SophoclesSophocles; , , ''Sophoklễs''.}} ( 497/6 – winter 406/5 BC) was an ancient Greek tragedian, known as one of three from whom at least one play has survived in full. His first plays were written later than, or contemporary with, those of Aeschylus; and earlier than, or contemporary with, those of Euripides. Sophocles wrote over 120 plays, but only seven have survived in a complete form: ''Ajax'', ''Antigone'', ''Women of Trachis'', ''Oedipus Rex'', ''Electra'', ''Philoctetes'' and ''Oedipus at Colonus''. For almost fifty years, Sophocles was the most celebrated playwright in the dramatic competitions of the city-state of Athens which took place during the religious festivals of the Lenaea and the Dionysia. He competed in thirty competitions, won twenty-four, and was never judged lower than second place. Aeschylus won thirteen competitions, and was sometimes defeated by Sophocles; Euripides won four.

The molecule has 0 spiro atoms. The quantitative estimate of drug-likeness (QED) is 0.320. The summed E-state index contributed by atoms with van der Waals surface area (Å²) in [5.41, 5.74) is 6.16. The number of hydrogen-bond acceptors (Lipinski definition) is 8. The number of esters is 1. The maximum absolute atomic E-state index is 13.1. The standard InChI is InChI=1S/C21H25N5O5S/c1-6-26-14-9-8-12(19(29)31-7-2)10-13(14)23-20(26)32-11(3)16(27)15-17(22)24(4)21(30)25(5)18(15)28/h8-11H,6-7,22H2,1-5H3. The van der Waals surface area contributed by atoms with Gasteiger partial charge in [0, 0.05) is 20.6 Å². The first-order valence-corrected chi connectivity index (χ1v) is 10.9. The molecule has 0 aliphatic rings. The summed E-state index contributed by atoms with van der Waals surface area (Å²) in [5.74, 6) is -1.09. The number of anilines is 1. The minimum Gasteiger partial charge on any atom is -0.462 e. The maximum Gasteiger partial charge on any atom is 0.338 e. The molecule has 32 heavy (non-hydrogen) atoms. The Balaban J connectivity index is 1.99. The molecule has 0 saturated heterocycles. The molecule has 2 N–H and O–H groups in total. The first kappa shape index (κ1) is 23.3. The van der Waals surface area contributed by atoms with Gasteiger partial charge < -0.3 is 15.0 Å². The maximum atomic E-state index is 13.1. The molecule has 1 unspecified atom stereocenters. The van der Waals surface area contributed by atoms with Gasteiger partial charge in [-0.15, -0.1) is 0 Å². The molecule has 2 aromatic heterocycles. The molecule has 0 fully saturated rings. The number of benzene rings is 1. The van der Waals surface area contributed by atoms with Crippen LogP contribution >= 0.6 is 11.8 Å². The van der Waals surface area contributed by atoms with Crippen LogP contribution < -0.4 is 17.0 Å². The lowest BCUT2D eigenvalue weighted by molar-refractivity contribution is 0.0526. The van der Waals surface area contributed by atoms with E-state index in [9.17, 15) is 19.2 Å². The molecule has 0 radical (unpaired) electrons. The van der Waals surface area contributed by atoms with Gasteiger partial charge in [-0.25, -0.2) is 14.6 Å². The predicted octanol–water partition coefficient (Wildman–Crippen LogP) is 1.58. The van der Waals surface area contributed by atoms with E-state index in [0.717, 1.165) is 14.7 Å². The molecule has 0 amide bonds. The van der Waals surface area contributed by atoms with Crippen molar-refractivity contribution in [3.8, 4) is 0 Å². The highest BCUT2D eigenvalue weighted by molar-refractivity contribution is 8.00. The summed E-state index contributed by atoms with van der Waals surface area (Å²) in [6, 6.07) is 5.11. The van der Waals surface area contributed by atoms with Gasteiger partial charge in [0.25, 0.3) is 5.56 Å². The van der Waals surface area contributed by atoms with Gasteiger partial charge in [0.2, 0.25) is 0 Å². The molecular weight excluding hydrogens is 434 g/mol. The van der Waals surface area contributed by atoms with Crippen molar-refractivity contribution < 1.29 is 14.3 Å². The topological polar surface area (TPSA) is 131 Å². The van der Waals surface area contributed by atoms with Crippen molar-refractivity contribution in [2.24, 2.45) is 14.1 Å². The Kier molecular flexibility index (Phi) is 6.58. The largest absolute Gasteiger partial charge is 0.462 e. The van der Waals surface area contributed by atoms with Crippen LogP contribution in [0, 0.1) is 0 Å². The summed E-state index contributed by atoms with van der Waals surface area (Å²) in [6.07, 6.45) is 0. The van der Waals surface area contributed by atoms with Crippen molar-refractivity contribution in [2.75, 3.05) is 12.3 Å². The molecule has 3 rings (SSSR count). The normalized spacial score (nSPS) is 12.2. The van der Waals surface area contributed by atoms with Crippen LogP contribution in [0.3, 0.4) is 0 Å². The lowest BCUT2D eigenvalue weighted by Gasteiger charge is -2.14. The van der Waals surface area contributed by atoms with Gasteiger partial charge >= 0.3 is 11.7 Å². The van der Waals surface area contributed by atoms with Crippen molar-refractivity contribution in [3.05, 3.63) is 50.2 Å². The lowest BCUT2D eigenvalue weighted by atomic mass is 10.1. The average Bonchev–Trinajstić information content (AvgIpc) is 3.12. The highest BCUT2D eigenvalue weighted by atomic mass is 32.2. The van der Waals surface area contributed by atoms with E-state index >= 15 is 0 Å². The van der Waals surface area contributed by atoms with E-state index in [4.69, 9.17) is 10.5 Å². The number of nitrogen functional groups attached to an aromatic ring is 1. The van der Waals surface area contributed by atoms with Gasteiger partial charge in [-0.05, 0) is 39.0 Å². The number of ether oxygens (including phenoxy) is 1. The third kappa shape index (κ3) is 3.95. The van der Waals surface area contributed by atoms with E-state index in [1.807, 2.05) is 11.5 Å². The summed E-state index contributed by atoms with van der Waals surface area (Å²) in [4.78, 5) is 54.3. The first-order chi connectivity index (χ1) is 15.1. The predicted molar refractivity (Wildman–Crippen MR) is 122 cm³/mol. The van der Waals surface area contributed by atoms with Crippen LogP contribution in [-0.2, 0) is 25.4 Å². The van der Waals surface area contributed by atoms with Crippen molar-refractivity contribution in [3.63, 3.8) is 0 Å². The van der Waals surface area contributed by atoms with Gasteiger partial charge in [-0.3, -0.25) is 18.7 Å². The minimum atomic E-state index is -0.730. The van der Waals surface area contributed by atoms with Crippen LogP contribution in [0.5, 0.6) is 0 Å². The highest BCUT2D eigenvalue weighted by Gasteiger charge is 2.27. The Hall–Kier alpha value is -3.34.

The most famous tragedies of Sophocles feature Oedipus and Antigone: they are generally known as the Theban plays, though each was part of a different tetralogy (the other members of which are now lost). Sophocles influenced the development of drama, most importantly by adding a third actor (attributed to Sophocles by Aristotle; to Aeschylus by Themistius), thereby reducing the importance of the chorus in the presentation of the plot. He also developed his characters to a greater extent than earlier playwrights. Provided by Wikipedia